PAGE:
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4 Easy Ways to Create Conflict in a Novel: Writing Tips

Easy Ways to Create Conflict in a NovelKeeping a book consistently interesting is hard! One of the best ways to keep readers engaged is to create conflict in a novel. This probably not news to you, but that doesn’t mean fresh conflict is always easy to come by.

Here are four failsafe techniques that I always circle back to when to I need to create conflict in a novel:

1) Make your characters disagree

I know this seems obvious, but it’s so often overlooked! The easiest way to create conflict in a novel is to make your characters disagree. This applies to your main characters too, not just your protagonist and antagonist/villain. Traditionally when we create secondary characters, their purpose is to support our protagonist, but that doesn’t mean they have to agree with our protagonists all the time. Tension between the characters we’re rooting for not only makes the story more interesting but also more realistic.

For example, let’s say you’re writing a crime novel and your core characters are gearing up to go after your bad guy. It’s nice for your characters if they’re all on the same page about their plan of attack, but isn’t more interesting if they disagree? And doesn’t it add more uncertainty if readers have to wonder if the character(s) who disagreed will stick to the plan going forward?

You can use this technique at any point in your book that feels flat–not just the end. The level of disagreement can be up to you and based on your story’s needs.

2) Secrets and Lies

For the most part, everyone has a reason to keep a secret and everyone has a reason to lie. No matter how big or how small, secrets and lies are almost always guaranteed to shake up your plot. Once the secrets and lies are revealed, you’ll have characters who are likely to feel betrayed and/or your plot will be thrown into a new direction based on the new information.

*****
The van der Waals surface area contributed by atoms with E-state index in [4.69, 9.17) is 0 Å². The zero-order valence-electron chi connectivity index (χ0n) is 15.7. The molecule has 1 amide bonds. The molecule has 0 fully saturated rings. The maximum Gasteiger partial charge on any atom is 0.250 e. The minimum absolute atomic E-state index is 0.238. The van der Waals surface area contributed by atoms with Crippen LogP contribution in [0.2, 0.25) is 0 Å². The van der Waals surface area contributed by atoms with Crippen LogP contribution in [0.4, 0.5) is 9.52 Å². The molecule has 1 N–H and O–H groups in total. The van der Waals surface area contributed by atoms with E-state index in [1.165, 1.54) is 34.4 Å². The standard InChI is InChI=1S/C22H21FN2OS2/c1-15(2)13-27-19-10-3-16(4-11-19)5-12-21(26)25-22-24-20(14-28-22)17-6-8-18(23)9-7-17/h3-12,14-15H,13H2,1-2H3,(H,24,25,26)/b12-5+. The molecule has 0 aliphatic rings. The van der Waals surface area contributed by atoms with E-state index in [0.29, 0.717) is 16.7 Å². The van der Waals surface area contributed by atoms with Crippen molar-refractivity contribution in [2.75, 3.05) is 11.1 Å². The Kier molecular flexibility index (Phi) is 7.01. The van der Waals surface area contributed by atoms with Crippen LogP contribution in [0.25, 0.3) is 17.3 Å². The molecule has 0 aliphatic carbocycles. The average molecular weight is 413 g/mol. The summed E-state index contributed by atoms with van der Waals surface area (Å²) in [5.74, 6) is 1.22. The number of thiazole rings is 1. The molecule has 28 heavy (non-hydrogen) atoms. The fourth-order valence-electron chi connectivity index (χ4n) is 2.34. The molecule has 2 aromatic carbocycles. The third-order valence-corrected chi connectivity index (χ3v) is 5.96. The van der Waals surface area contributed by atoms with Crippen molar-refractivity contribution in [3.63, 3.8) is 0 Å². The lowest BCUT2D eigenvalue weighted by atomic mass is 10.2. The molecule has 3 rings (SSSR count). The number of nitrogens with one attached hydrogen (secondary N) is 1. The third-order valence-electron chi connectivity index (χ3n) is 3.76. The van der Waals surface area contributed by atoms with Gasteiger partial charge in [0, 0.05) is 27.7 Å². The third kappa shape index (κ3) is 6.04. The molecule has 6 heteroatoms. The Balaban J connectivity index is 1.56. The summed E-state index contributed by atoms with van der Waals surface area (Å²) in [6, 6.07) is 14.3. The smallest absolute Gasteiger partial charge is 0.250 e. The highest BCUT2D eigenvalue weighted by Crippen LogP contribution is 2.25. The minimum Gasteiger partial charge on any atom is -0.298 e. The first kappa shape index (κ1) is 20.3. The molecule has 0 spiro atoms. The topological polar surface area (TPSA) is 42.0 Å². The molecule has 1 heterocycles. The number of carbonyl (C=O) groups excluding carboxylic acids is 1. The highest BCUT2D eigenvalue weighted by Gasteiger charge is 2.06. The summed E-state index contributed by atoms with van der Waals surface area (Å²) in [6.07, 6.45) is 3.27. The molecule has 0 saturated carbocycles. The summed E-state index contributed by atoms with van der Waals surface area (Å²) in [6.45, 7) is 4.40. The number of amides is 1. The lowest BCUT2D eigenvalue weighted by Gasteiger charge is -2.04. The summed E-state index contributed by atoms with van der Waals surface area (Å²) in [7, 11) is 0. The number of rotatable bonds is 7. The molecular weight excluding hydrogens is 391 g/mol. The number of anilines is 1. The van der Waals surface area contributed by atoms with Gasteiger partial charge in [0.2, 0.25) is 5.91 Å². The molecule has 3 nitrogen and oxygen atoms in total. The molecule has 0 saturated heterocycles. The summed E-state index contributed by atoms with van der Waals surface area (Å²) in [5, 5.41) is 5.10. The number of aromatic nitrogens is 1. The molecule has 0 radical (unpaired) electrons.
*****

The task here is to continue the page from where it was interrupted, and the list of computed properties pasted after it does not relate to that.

This is a good technique to use if you need your characters to learn new information at a specific point in your plot. It also makes the liar/secret keeper a much more interesting character. And by doing so, creates conflict on both a plot and character level.

3) Add Family

There’s an endless pool of conflicts for families/family members. Even ones who get along well (and even more for ones who don’t).

Maybe your character is the member of their family that no one likes. Or maybe the family member no one likes has shown up asking for something. Or maybe the family member everyone likes, shows up on the run with a dark secret. Pull from your real experience or make something up. Script Mag has some tips on creating realistic family conflict.

Side note, I think this conflict is especially fun with a character who’s more private. A family member can reveal a lot about a character just by existing in a scene, which will make your private character uncomfortable and cause conflict from the start.

4) Give your characters exactly what they don’t want

This can be small or large, depending on the size of the conflict you’re looking to create. The principle is the same either way; if there’s something your character desperately wants to avoid, force them to confront it.

For something smaller, it can be a simple as they have to go to a party they don’t want to go to after a bad day. Maybe their bad mood will force a too honest conversation. For something larger, maybe some of the parties guests include people who tormented your character in high school.

This is another option that’s pretty open, but the cool thing about it is that by taking the time figure out what your characters don’t want, you also add a layer to them and get to know them better.

I hope this gives you a good idea of how to create conflict in a novel!

I like these conflicts because I think they can be used in any story to shake things up, push your characters, and keep your story interesting. They’re the perfect go-tos when you find a scene or entire section of your book that needs a lift. Also, in order to make these methods work you have to really understand your characters, which means you get to know them better as you work. If you’re looking to take this to the next level, check out this post on how to write a tight scene.

Now it’s your turn: How do you like to create conflict in a novel? Do you have any go-to conflicts to share? Tell me all about it in the comments below! You can also let me know what you’d like to see covered more in the future.